Finding good friends can be hard. Some may say that once you become an adult there is less drama and cliques and that making and keeping friends is easier. That hasn’t been the case so far for me.
I remember as a child and through my teenage years, I was always awkward and uncomfortable. It seemed I could never fit in no matter how hard I tried. And believe me, I tried. But for some reason, despite my efforts, I was always the one to be left out if I wasn’t actively working to put myself there.
I was the friend to whom everyone came when they needed help and support, but no one was ever around for me when I needed them.
They wanted me in times of trouble but rarely in times of being happy or just hanging out. That was my role. The solver. The shoulder to cry on. The one who always came to the rescue.
RELATED: It’s Lonely Being the B-List Friend
I always thought it would be easier as I got older. That maybe I imagined it. Maybe everyone was right, and I was too sensitive, and I was making a big deal out of nothing. I went through life believing that it was always my fault and that there was something wrong with me.
You can imagine the toll that takes on a young girl.
But then I grew up. I became an adult. Finally. What I had been waiting for my whole life. It had to get better now. I would find friends who would be there for me. I would find that sisterhood and bond I had longed for my entire life. I was ready. It had to come. How couldn’t it?
So I tried to navigate making friends as an adult, as a mom.
Maybe my kids’ friends’ moms? Maybe that coworker I had? Maybe the neighbor down the street? I reached out in my awkward introverted anxiety-ridden way. Never knowing exactly what to say and feeling terrified they would hate me right off the bat.
Everyone has been kind. It certainly isn’t like middle or high school where people were mean to your face. But that friendship I so longed for never came. Some of the women I thought could be a friend just stopped talking to me. No explanation. No reason. No big fallout. The communication just stopped.
Some of them talk to me occasionally, and we do the hi, how are you? routine. I have a couple of friends I’ve known most of my life, and we touch base every few months to catch up but that’s as far as it goes.
My soul longs for real friendship.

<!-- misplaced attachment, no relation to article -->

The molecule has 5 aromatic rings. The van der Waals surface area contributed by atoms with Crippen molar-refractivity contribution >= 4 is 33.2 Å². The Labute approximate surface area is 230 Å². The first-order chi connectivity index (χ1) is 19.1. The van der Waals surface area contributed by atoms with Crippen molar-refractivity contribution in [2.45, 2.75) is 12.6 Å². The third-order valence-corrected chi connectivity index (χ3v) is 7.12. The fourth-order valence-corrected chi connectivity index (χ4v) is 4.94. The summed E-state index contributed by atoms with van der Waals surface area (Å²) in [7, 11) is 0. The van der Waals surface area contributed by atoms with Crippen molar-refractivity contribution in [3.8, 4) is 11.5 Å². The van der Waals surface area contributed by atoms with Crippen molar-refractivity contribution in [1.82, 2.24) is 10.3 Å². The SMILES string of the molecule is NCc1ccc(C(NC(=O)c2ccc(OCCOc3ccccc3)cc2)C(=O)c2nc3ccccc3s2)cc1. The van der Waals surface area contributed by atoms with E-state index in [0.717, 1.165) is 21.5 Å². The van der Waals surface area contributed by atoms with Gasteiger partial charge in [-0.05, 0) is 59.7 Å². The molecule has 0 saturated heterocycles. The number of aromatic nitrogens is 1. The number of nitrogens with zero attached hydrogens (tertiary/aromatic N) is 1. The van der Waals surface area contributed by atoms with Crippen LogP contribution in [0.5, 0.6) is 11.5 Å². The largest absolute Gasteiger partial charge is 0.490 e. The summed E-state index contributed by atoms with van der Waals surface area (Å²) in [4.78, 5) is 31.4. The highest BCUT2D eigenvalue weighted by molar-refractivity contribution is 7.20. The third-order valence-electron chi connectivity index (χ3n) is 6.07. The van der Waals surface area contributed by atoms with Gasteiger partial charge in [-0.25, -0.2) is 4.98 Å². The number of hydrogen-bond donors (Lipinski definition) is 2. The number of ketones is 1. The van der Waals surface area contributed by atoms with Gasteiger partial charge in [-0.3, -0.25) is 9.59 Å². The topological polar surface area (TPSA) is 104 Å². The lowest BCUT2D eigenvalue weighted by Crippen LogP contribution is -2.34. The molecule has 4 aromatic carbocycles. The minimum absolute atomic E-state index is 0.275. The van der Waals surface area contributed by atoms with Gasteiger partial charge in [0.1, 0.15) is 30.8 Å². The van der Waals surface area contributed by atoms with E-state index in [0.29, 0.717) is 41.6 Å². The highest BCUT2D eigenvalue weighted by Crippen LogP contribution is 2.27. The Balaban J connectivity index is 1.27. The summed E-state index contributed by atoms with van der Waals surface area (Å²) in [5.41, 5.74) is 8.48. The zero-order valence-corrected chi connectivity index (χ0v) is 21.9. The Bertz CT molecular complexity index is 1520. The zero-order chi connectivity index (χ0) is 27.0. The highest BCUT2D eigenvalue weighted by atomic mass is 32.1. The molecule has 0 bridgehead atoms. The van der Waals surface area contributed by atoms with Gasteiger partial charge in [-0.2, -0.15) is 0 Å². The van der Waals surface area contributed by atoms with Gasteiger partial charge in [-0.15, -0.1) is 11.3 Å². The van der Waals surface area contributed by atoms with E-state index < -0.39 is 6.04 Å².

For those ride-or-die friends who so many other women seem to have. When I’m scrolling through social media, and I see all of the people I grew up with still being close friends and others out living their lives and building new friendships, I feel this deep hurt inside of me.
Why can’t I have that?
Those friends who call just to say hi. The ones who show up at your door to visit and your kids know them like they are family. The ones who go on girl’s nights and weekend trips. That’s what I want to have. I think we all long for that kind of friendship.
RELATED: What if I’m Just Not Meant to Have “Ride or Die” Friends?
Maybe it’s me. Maybe my awkward self is just a put-off for others. Maybe I’m just not their cup of tea. Maybe it’s because I get anxious and struggle to hold a conversation or reply to messages because I’m so scared to say the wrong thing.
Maybe it’s that life as an adult and as a mother is super busy and crazy and hard and honestly who has the time for friends anyway?
It could be a million things. Who knows. What I do know is that I won’t give up hope. I will learn to be content with the life I have now. My husband, my children, my sister, my pets. Maybe that’s all I’m meant to have right now at this stage in my life. But I won’t let go of the hope of finding those friends in the future.
And to those of you who are lucky enough to have those special friendships that so many women out there like me crave . . . cherish it. Cherish them. Don’t take it for granted. You are so lucky to have friends who you can count on and to have that kind of bond. It really is something to be thankful for, and I hope you never lose that.